oody cost the cry wrung from the people Mr. Davis stands firm Johnston relieves Bragg the Emancipation proclamation Magruder's Galveston amphiboid the Atlantic seaboard popular estimate of the status hope for the New year. And misfortunes wed faith in the cause and renewed determination to prove its right. Early in the New Year, news reached Richmond of Magruder's amphibious victory, the recapture of Galveston; which town had fallen a prey to the enemy's naval power early in October. On the last night of 1862-while the wearied troops of Bragg were sleeping on the bloody field of Murfreesboro-General Magruder, with a mixed command of three regiments of raw infantry, some nineteen pieces of field artillery, and a boarding fletheir broadsides and supported by a force of infantry. Coming suddenly upon them, like shadows through the darkness, Magruder's land force opened a hot fire with field artillery-and aided by the daring boarding of the Lane by Colonel Leon Smith's
Robert Underwood Johnson, Clarence Clough Buell, Battles and Leaders of the Civil War: Volume 2., Manassas to Seven Pines. (search)
ision, . . . 10,592; Longstreet's division, . . . 13,816; Magruder's division, . . . 15,680 [240 too little.--J. E. J.] ; D.curate, it is not far from the truth; corrected as above, Magruder should be given 15,920 men. Mr. Davis continues: Majo, viz., 73,928, including the correction of the number in Magruder's division. Referring to our withdrawal from the northmond, opposed by not more than one-fifth of its number in Magruder's and D. H. Hill's divisions. This plan is probably the aph. of theNine-mile road with the New Bridge road, where Magruder was with four brigades. Longstreet, as ranking officerion; but I thought that it would be injudicious to engage Magruder's division, our only reserve, so late in the day. The sent three couriers one after the other, with an order to Magruder to send a force by the wooded path under the bluff, to athed before the reconnoissance, and delivered the order to Magruder promptly, his force, marching little more than a mile by
Robert Underwood Johnson, Clarence Clough Buell, Battles and Leaders of the Civil War: Volume 2., Opposing forces at Seven Pines, May 31-June 1, 1862. (search)
ps engaged, June 1st, numbered about 14,000: Richardson's division, about 7000, with 4 batteries; 1 brigade of Kearny's division, about 1500; and 1 brigade and 2 regiments of Hooker's division, about 3500; there was no artillery with Kearny and Hooker. General Johnston estimates the strength of his army at 73,928. Other authorities place it at 62,696. The Official Records show that, on the 21st of May, Johnston's army was 53,688: Smith's division, 10,592; Longstreet's division, 13,816; Magruder's division (including D. R. Jones's division), 15,920; D. H. Hill's division, 11,151; cavalry and reserve artillery, 2209. Before May 31st, this force was increased by the arrival of A. P. Hill's division (estimated), 4000, and Huger's division (estimated), 5008. One of the five brigades of D. H. Hill's division was detached before May 31st. The aggregate of the 4 Confederate divisions engaged was about 39,000. The number in close action on the Williamsburg road, May 31st, was about 95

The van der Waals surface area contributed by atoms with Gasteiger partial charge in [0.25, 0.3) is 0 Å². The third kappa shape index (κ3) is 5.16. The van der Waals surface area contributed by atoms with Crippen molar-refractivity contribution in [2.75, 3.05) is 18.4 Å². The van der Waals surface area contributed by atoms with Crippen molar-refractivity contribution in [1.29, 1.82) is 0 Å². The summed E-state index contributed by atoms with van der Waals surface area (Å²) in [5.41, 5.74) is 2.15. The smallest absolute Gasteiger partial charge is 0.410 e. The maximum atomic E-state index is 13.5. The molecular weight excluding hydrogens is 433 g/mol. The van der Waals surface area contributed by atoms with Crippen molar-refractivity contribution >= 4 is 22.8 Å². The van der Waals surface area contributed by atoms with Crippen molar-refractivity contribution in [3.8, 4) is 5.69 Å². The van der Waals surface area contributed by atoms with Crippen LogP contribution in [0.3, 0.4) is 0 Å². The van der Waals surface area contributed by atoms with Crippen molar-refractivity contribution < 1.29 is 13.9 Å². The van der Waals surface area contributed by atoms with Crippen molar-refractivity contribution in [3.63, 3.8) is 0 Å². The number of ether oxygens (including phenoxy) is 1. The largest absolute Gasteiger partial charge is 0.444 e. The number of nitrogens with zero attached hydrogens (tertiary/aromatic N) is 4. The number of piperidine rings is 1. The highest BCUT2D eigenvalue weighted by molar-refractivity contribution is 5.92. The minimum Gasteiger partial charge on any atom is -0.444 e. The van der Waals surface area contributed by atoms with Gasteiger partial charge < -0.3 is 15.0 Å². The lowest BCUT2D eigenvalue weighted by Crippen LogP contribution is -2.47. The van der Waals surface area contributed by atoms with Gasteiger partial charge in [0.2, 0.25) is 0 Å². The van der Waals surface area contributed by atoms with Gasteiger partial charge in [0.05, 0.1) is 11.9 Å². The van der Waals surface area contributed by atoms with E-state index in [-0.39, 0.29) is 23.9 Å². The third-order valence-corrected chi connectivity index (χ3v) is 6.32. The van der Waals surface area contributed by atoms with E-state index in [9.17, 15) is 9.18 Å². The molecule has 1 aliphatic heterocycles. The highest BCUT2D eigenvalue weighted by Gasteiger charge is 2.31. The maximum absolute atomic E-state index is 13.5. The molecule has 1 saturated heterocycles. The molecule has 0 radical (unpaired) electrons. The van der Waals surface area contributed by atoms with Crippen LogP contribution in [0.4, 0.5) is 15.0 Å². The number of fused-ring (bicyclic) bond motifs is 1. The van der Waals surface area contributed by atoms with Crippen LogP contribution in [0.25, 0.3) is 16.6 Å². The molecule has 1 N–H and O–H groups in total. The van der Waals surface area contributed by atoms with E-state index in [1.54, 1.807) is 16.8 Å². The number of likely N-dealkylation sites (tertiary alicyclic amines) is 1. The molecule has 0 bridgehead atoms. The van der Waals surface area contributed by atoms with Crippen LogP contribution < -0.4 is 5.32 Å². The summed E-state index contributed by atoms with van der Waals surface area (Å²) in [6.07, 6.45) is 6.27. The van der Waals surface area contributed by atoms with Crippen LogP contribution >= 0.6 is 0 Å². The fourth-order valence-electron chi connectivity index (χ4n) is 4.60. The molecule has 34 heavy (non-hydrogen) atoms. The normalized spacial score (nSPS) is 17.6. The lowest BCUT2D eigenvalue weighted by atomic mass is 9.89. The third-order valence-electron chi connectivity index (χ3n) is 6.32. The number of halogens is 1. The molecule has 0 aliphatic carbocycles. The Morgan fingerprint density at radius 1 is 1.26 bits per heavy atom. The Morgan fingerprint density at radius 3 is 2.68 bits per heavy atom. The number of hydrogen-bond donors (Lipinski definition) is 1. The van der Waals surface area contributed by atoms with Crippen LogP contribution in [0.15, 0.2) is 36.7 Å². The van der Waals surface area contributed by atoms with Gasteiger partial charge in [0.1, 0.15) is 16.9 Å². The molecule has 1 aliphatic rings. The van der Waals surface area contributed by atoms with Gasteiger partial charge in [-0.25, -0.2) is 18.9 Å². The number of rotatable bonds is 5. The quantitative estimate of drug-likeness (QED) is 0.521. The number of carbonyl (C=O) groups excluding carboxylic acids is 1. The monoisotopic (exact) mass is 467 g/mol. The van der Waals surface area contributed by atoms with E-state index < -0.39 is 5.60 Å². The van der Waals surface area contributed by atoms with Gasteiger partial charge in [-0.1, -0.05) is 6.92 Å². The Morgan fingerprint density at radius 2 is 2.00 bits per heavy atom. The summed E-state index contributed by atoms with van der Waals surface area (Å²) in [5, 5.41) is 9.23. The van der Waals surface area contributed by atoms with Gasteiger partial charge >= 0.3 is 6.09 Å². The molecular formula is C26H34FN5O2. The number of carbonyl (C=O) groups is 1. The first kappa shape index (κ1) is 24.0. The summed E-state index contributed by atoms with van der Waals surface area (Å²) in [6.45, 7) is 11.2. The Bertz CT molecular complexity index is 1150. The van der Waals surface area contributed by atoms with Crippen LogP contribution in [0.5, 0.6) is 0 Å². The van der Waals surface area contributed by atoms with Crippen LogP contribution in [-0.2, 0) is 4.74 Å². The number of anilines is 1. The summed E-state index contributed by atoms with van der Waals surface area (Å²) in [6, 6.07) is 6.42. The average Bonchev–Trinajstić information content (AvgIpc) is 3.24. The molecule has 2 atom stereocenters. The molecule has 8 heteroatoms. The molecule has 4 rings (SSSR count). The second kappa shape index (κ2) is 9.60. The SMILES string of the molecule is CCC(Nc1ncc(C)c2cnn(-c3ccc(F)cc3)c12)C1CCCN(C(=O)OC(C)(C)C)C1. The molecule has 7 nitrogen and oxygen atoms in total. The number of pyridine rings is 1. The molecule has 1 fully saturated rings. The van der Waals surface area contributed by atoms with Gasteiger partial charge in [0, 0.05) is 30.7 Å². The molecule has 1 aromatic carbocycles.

Robert Underwood Johnson, Clarence Clough Buell, Battles and Leaders of the Civil War: Volume 2., chapter 5.26 (search)
which crosses the Chickahominy at Long Bridge; the division of G. W. Smith and Magruder's forces — commanded by him before Johnston's army arrived at the Yorktown liniles from the city, with one brigade in observation at Bottom's Bridge; whilst Magruder's troops extended from Old Tavern, on theNine-mile road, to New Bridge, thence division was ordered to the ground vacated by mine on the Williamsburg road. Magruder's troops were not moved; but, at my request, I was relieved from longer commancommanding General Magruder, and he was ordered to report, in future, direct to General Johnston. At the same time D. R. Jones's division, two brigades, of Magruder's proMagruder's proper command, posted on our extreme left, remained temporarily under my control, for service in the proposed attack. Brigadier-General Whiting was regularly assigned,rushed, or routed, before 8 A. M. At that season daybreak was at about 4 A. M. Magruder's command and A. P. Hill's division were not moved. In order to form a prop
ngton on the 1st of April, arriving next day at Fortress Monroe. Of his army, 58,000 men and 100 guns were there before him, and nearly as many more on the way. Gen. Wool's force, holding the Fortress, is not included in these numbers. Gen. J. B. Magruder, at Yorktown, watched this ominous gathering in his front at the head of a Rebel force officially reported by limn at 11,000 in all: 6,000 being required to garrison Gloucester Point, Yorktown, and Mulberry Island; leaving but 5,000 availaG. B. McClellan, Maj.-General. All this promise ended in no performance. Gloucester was not attacked. Franklin's division was not even debarked, but lay idle more than a fortnight in the transports which brought it to the Peninsula, until Magruder saw fit to evacuate Yorktown. But a General, in such a position as his then was, should either be fully trusted or superseded. Stonewall Jackson, after his defeat March 23. by Shields at Kernstown, had retreated up the Valley, pursued by
nner supported Jackson; thus only Huger's and Magruder's divisions were left in front of our left anula; but, receiving no advices from Huger and Magruder, still between our army and Richmond, of any respectively, were to strike us in flank. Magruder, on the Williamsburg road, came in sight of ond was crossing White Oak Swamp. At 4 P. M., Magruder attacked in full force; and, though Gen. Hein track of our army, while huger, supported by Magruder, pushed down on our right. McClellan, witharmy had mainly emerged from the Swamp; while Magruder, with most of Huger's division, advancing on simultaneously advancing on their right, with Magruder's three divisions on his right, under generalarnage was fearful, some ground was gained by Magruder on our left, where Kershaw's and Semmes's brion was brought up by Longstreet to the aid of Magruder. Malvern Hill. Explanations. A 44. Howell Cobb reports that his brigade, of Magruder's division, went into battle at Savage's Stat[6 more...]